Reuben Fine cover

photo credits: Wikimedia Commons

Reuben Fine

American chess grandmaster

1914   -   1993

country of citizenship: United States of America
language of expression: English
educated at: University of Southern California, City College of New York
occupation: chess player, psychologist, academic, non-fiction writer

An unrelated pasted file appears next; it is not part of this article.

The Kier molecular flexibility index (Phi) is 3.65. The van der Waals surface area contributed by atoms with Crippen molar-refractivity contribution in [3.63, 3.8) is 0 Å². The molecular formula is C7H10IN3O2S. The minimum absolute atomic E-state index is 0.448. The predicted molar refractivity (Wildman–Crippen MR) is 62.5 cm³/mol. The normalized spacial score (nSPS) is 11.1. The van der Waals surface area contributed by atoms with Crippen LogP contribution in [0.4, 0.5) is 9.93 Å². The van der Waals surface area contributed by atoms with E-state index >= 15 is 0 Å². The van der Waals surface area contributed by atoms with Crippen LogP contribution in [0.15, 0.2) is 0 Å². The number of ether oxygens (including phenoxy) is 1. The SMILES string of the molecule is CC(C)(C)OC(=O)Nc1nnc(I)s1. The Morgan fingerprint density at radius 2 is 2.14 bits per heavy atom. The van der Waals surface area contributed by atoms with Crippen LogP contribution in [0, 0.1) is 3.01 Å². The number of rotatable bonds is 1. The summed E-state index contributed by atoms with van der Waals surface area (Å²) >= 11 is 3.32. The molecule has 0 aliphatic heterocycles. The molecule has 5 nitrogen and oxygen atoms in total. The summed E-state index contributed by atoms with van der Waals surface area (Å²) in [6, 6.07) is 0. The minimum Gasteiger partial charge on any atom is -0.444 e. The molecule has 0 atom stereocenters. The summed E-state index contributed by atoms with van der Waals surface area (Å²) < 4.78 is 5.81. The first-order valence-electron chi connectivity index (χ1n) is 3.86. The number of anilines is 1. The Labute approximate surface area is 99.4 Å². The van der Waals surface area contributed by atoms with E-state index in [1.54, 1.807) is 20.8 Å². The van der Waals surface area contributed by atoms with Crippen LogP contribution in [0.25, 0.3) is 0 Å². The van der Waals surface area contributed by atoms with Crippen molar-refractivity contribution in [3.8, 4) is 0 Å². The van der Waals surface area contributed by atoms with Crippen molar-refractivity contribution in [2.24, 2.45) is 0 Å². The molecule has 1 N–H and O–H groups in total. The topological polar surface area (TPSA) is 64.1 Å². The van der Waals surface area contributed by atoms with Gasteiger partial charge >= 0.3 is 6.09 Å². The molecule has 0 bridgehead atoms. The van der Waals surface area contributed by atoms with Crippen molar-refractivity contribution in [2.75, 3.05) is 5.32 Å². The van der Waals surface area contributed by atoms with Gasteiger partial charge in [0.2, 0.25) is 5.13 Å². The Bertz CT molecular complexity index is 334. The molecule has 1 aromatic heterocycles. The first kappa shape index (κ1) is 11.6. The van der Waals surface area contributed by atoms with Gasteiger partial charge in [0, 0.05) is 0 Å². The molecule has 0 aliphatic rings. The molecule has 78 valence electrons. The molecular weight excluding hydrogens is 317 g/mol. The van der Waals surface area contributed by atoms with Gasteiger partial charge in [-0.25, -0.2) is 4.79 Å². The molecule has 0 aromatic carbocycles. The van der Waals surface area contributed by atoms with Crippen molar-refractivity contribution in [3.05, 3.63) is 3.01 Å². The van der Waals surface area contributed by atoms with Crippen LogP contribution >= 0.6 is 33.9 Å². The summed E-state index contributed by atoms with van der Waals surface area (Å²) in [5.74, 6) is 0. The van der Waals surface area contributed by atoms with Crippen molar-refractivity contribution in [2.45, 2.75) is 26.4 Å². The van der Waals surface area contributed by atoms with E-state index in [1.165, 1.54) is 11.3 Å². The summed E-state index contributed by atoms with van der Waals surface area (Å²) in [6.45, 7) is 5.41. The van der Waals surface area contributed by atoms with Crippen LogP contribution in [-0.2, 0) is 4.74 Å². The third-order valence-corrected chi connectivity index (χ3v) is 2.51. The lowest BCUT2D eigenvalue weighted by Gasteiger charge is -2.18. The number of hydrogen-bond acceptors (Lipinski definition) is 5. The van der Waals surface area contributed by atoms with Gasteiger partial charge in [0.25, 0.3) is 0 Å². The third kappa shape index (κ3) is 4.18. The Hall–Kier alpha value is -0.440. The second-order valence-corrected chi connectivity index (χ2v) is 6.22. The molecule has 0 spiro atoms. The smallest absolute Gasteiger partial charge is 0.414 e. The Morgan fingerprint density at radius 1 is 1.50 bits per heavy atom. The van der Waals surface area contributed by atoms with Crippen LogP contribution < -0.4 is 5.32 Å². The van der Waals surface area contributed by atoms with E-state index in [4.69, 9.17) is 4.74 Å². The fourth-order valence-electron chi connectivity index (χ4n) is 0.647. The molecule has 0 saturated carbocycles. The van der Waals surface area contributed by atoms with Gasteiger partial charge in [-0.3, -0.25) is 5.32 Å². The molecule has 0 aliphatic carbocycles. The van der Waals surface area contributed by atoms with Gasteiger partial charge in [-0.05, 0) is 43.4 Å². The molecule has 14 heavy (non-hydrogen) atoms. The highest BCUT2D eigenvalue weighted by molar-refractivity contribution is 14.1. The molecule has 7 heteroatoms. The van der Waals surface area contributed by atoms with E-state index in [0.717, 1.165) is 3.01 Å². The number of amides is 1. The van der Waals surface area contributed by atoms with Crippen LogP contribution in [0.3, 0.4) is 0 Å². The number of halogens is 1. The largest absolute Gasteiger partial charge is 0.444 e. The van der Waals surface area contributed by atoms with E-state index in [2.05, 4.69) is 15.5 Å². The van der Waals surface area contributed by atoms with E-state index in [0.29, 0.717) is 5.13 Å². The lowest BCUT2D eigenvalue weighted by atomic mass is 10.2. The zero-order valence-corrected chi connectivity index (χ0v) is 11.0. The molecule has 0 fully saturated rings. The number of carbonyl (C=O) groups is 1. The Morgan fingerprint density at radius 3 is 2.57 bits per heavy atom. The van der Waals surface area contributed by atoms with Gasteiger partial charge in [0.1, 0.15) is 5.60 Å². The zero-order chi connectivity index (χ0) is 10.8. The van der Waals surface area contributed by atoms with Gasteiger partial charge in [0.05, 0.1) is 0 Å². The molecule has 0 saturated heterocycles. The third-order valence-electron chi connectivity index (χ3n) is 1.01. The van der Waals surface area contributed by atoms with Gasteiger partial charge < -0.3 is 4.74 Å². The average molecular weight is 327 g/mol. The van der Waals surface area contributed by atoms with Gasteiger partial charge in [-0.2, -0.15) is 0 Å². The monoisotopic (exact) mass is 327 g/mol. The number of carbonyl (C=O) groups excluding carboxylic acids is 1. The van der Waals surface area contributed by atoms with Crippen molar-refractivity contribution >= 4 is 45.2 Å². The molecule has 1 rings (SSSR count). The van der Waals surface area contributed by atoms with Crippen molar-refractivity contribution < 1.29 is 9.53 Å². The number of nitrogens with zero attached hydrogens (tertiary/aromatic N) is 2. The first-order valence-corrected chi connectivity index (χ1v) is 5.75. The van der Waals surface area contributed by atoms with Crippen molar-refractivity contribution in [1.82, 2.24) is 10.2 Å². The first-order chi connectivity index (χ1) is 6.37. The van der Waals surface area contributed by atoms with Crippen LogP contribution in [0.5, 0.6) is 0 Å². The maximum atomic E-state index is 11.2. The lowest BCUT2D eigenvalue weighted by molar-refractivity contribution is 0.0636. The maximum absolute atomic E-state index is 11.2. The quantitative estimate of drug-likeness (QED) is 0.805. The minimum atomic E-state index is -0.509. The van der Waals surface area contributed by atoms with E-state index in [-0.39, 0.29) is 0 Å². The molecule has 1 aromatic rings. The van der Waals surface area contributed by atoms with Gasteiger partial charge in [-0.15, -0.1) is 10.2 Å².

Reuben Fine (October 11, 1914 – March 26, 1993) was an American chess grandmaster, psychologist, university professor, and author of many books on both chess and psychology. He was one of the strongest chess players in the world from the mid 1930s until his retirement from chess in 1951. Fine's best result was his equal first in the AVRO 1938 chess tournament, one of the strongest tournaments of all time. After the death of world champion Alexander Alekhine in 1946, Fine was one of six players invited to compete for the World Championship in 1948. He declined the invitation, however, and virtually retired from serious competition around that time, although he did play a few events until 1951. Fine won five medals (four gold) in three chess Olympiads. Fine won the U.S. Open Chess Championship all seven times he entered (1932, 1933, 1934, 1935, 1939, 1940, 1941). He was the author of several chess books that are still popular today, including important books on the endgame, opening, and middlegame.
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